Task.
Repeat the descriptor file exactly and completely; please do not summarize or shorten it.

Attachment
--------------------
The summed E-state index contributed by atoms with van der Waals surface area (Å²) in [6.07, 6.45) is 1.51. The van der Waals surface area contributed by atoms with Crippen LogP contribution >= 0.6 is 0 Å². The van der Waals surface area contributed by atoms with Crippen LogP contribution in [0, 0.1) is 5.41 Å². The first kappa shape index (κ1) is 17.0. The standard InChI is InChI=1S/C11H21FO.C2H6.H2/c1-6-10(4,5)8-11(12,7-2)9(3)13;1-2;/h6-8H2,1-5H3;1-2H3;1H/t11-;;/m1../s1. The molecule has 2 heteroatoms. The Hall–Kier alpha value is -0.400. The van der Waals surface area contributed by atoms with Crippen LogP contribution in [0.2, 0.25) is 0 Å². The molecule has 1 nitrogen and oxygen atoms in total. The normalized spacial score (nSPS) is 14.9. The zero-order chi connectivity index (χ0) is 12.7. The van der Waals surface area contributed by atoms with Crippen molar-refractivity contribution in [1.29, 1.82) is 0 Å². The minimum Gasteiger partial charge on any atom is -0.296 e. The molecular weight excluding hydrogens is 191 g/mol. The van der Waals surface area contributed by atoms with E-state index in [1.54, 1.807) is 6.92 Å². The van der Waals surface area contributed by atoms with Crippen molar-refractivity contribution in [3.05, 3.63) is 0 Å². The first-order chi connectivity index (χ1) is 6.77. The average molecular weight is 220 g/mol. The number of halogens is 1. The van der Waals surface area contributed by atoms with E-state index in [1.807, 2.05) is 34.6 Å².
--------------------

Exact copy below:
The summed E-state index contributed by atoms with van der Waals surface area (Å²) in [6.07, 6.45) is 1.51. The van der Waals surface area contributed by atoms with Crippen LogP contribution >= 0.6 is 0 Å². The van der Waals surface area contributed by atoms with Crippen LogP contribution in [0, 0.1) is 5.41 Å². The first kappa shape index (κ1) is 17.0. The standard InChI is InChI=1S/C11H21FO.C2H6.H2/c1-6-10(4,5)8-11(12,7-2)9(3)13;1-2;/h6-8H2,1-5H3;1-2H3;1H/t11-;;/m1../s1. The molecule has 2 heteroatoms. The Hall–Kier alpha value is -0.400. The van der Waals surface area contributed by atoms with Crippen LogP contribution in [0.2, 0.25) is 0 Å². The molecule has 1 nitrogen and oxygen atoms in total. The normalized spacial score (nSPS) is 14.9. The zero-order chi connectivity index (χ0) is 12.7. The van der Waals surface area contributed by atoms with Crippen molar-refractivity contribution in [1.29, 1.82) is 0 Å². The minimum Gasteiger partial charge on any atom is -0.296 e. The molecular weight excluding hydrogens is 191 g/mol. The van der Waals surface area contributed by atoms with E-state index in [1.54, 1.807) is 6.92 Å². The van der Waals surface area contributed by atoms with Crippen molar-refractivity contribution in [3.05, 3.63) is 0 Å². The first-order chi connectivity index (χ1) is 6.77. The average molecular weight is 220 g/mol. The number of halogens is 1. The van der Waals surface area contributed by atoms with E-state index in [1.807, 2.05) is 34.6 Å².